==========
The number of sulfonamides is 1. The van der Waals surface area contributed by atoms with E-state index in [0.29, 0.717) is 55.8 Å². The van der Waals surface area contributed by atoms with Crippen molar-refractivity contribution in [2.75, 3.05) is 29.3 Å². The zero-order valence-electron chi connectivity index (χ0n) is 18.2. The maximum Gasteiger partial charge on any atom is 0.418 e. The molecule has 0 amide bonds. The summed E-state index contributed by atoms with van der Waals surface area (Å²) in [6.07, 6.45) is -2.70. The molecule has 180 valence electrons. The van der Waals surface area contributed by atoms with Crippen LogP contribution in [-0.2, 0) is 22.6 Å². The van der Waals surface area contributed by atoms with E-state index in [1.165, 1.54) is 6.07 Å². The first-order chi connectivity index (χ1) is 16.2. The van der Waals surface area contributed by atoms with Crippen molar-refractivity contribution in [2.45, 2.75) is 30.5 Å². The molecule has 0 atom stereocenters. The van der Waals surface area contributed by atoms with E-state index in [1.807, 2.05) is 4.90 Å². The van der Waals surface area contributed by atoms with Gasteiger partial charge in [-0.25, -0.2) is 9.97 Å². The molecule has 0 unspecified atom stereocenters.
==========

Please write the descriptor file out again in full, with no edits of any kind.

The number of sulfonamides is 1. The van der Waals surface area contributed by atoms with E-state index in [0.29, 0.717) is 55.8 Å². The van der Waals surface area contributed by atoms with Crippen molar-refractivity contribution in [2.75, 3.05) is 29.3 Å². The zero-order valence-electron chi connectivity index (χ0n) is 18.2. The maximum Gasteiger partial charge on any atom is 0.418 e. The molecule has 0 amide bonds. The summed E-state index contributed by atoms with van der Waals surface area (Å²) in [6.07, 6.45) is -2.70. The molecule has 180 valence electrons. The van der Waals surface area contributed by atoms with Crippen LogP contribution in [-0.2, 0) is 22.6 Å². The van der Waals surface area contributed by atoms with E-state index in [1.165, 1.54) is 6.07 Å². The first-order chi connectivity index (χ1) is 16.2. The van der Waals surface area contributed by atoms with Crippen molar-refractivity contribution in [2.45, 2.75) is 30.5 Å². The molecule has 0 atom stereocenters. The van der Waals surface area contributed by atoms with E-state index in [1.807, 2.05) is 4.90 Å². The van der Waals surface area contributed by atoms with Gasteiger partial charge in [-0.25, -0.2) is 9.97 Å². The molecule has 0 unspecified atom stereocenters.